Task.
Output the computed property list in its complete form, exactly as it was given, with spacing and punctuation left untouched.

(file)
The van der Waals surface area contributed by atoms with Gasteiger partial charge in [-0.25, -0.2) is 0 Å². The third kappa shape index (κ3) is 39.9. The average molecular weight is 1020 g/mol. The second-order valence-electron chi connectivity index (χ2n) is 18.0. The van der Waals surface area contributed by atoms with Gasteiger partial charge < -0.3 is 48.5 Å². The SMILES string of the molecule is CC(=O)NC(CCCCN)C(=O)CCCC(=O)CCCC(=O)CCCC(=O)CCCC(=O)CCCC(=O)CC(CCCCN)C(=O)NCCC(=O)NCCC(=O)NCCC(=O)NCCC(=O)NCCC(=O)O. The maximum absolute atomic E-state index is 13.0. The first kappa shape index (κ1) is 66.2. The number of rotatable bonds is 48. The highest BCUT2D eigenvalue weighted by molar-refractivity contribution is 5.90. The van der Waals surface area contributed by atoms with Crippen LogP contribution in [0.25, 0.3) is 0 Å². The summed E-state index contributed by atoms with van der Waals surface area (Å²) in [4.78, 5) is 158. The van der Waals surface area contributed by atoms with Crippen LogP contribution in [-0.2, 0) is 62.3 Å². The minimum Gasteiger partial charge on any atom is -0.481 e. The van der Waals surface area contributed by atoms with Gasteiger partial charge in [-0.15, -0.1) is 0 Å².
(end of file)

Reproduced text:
The van der Waals surface area contributed by atoms with Gasteiger partial charge in [-0.25, -0.2) is 0 Å². The third kappa shape index (κ3) is 39.9. The average molecular weight is 1020 g/mol. The second-order valence-electron chi connectivity index (χ2n) is 18.0. The van der Waals surface area contributed by atoms with Gasteiger partial charge < -0.3 is 48.5 Å². The SMILES string of the molecule is CC(=O)NC(CCCCN)C(=O)CCCC(=O)CCCC(=O)CCCC(=O)CCCC(=O)CCCC(=O)CC(CCCCN)C(=O)NCCC(=O)NCCC(=O)NCCC(=O)NCCC(=O)NCCC(=O)O. The maximum absolute atomic E-state index is 13.0. The first kappa shape index (κ1) is 66.2. The number of rotatable bonds is 48. The highest BCUT2D eigenvalue weighted by molar-refractivity contribution is 5.90. The van der Waals surface area contributed by atoms with Crippen LogP contribution in [0.25, 0.3) is 0 Å². The summed E-state index contributed by atoms with van der Waals surface area (Å²) in [4.78, 5) is 158. The van der Waals surface area contributed by atoms with Crippen LogP contribution in [-0.2, 0) is 62.3 Å². The minimum Gasteiger partial charge on any atom is -0.481 e. The van der Waals surface area contributed by atoms with Gasteiger partial charge in [-0.15, -0.1) is 0 Å².